OPINION — Lately it seems like just about everybody has a grievance. You can’t sling a cat without hitting someone who’s offended, although I have to admit that if someone hit me with a cat I probably wouldn’t like it. No doubt I’ve just offended some of the whiners because I used the expression ‘sling a cat.’ No animals were harmed during the writing of that sentence, but no harm is actually required these days, since damaged feelings are just as important as actual damage.
When I was a kid it was different. When my brother did something I didn’t like, which was often, and I complained to my dad, he’d ask me where I was bleeding. If I wasn’t bleeding, I had no reason to complain. Pretty clear. No harm, no foul. Your feelings are hurt? Here’s a dime, call everyone who cares. If you have anything else to say about it, this would be a good time to keep it to yourself.
Above: Police in action.
In other words, grow up. Life doesn’t revolve around you. Whine in one hand and spit in the other, and see which one fills up quickest. I learned not to complain unless I had something to complain about. And if I sniveled without a cause, one would be provided for me, at no extra charge. Put your big boy britches on and suck it up, buttercup. One of my dad’s favorite sayings was, ‘You can get glad in the same britches you got mad in.’
Probably grounds for a CPS visit today, what with parents reading way too many books about parenting written by psychologists who never had kids. Child rearing meant something different half a century ago, and it was accomplished with a boot. Dad was a math teacher for a while, and he had a paddle in his office. It said ‘Board of Education’ on it, and was signed by everyone he’d used it on. It was pretty well covered up with signatures. One of those was Tom Loeffler’s. He later became a U.S. congressman.
When Dad became our high school’s guidance counselor he quit busting backsides. Well, except for mine. If I got a whooping at school, I got another one when Dad got home. I learned to straighten up. It took a while, but I learned. Maybe that’s what we need today. Look around the country at the rioting and looting, and you’ll probably see a bunch of young adults who were punished with timeouts and tongue-lashings. It didn’t work. Kids who don’t get busted by their parents become adults who get busted by the police. The prisons are full of them. Or were, until a lot of them were released recently so they wouldn’t get sick.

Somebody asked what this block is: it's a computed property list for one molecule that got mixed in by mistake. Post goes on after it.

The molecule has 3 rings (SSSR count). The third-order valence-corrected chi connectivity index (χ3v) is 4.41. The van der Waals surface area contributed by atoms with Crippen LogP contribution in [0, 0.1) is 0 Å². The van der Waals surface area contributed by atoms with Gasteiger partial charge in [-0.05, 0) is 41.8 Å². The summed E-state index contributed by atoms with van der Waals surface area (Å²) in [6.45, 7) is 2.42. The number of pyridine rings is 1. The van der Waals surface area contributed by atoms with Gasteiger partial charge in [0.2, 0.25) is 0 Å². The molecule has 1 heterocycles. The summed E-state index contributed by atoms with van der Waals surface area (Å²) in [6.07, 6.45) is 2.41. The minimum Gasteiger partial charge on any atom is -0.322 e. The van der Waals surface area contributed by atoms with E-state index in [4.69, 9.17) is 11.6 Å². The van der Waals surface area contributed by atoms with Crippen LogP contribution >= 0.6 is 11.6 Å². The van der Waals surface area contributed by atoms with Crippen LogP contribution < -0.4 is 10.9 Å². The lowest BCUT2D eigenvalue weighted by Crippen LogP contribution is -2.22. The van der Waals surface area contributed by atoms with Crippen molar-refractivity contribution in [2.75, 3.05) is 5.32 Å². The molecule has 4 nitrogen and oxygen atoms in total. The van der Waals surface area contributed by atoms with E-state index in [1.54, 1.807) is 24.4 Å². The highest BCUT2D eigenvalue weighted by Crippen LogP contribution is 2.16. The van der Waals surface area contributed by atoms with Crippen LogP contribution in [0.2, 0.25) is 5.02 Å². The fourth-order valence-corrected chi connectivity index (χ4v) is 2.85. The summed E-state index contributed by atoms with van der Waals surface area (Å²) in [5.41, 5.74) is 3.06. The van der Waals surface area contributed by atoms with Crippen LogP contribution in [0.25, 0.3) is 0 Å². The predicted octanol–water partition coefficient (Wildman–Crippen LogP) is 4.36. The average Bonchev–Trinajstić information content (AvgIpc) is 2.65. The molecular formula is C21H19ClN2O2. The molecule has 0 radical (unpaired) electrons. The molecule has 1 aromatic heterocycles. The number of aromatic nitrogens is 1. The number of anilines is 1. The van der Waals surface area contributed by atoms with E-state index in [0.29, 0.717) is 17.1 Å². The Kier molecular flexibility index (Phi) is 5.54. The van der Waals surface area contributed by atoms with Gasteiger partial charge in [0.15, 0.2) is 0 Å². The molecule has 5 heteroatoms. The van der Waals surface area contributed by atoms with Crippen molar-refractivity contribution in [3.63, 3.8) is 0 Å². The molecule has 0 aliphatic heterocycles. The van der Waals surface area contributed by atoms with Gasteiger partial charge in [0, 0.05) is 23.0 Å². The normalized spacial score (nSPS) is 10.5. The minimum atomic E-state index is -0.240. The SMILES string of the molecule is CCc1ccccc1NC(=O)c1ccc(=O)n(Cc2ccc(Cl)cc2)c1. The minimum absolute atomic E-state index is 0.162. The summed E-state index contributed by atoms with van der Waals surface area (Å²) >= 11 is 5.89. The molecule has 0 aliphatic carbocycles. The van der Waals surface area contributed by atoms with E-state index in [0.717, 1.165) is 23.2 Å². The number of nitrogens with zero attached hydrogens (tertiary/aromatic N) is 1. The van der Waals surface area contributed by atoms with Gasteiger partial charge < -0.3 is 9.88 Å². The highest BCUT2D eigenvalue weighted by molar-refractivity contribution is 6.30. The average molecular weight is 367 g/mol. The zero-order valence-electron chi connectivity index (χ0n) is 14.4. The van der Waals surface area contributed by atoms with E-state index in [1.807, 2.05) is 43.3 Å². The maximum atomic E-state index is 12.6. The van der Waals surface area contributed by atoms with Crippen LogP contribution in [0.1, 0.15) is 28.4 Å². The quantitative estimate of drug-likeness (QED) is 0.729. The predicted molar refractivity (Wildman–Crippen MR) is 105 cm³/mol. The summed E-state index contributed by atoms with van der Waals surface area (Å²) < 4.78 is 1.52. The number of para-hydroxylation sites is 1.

Now, I realize a lot of folks disagree with me, and claim kids shouldn’t have their derrieres warmed up. They say it causes a cycle of violence, and kids who are spanked grow up with psychological problems. And they’re right, if parents do it wrong. Kids should only be spanked for disobedience, and only when they knew ahead of time they would get spanked for it. Inconsistency in punishment is a form of child abuse.
Now that I’ve managed to offend a bunch of readers with touchy feelings, I’ll get to the point. America is at a crossroads. A lot of young adults who were raised in homes with inadequate parental control are destroying their cities, because their feelings are hurt. Not that I’m downplaying the death of George Floyd, because that was a horrible crime. We all should’ve been angered by that. But if the protests had been about Floyd, they would’ve stopped when his killer was arrested and charged with murder. They didn’t.
And now the enablers, those in positions of authority who are condoning the violence of the timeout crowd, are caving to demands to defund police departments, the one group we need most during troubled times. You’d have to work real hard to come up with a worse idea, and you’d still fail.
Above: Police in action.
Police officers aren’t perfect, because they’re human, but they represent the thin veil between civilization and anarchy. They make mistakes, as do we all, and while sometimes those mistakes are tragic, they’re amazingly rare, statistically. No one today is more maligned and less appreciated than cops.
Our police officers work long hours in uncomfortable clothing, riding in cramped vehicles crammed with the gear necessary to do their jobs, in heat, cold, rain, snow, wind, dust, and darkness. They never know whether the next call will require them to coax a cat out of a tree, face an armed robber, talk someone out of suicide, or break up a fight. The peeping tom call may turn out to be an ambush, the fender bender may actually be a major wreck with multiple fatalities, the shoplifting call might become an active shooter situation. They never know whether they’ll finish a meal, or sleep through the night. The body they pull out of an overturned car tomorrow might be a friend, their father, their sister. And every move they make, every word they speak, every gesture and decision and smile will later be scrutinized for bias, prejudice, racism, or just spite. They miss anniversaries with their spouse, birthday parties with their kids, and holidays with everyone.
Cops stand between the citizen and evil. They’re ignored when they succeed, and vilified when they fail, by people who have no idea what the job requires. And now they’re being harassed and accused and hated and killed for protecting people who don’t even realize they need protection.
Lately it seems like just about everybody has a grievance. Some are valid, some not. But if we’re going to be offended by something, disrespect for police officers should be at the top of the list.
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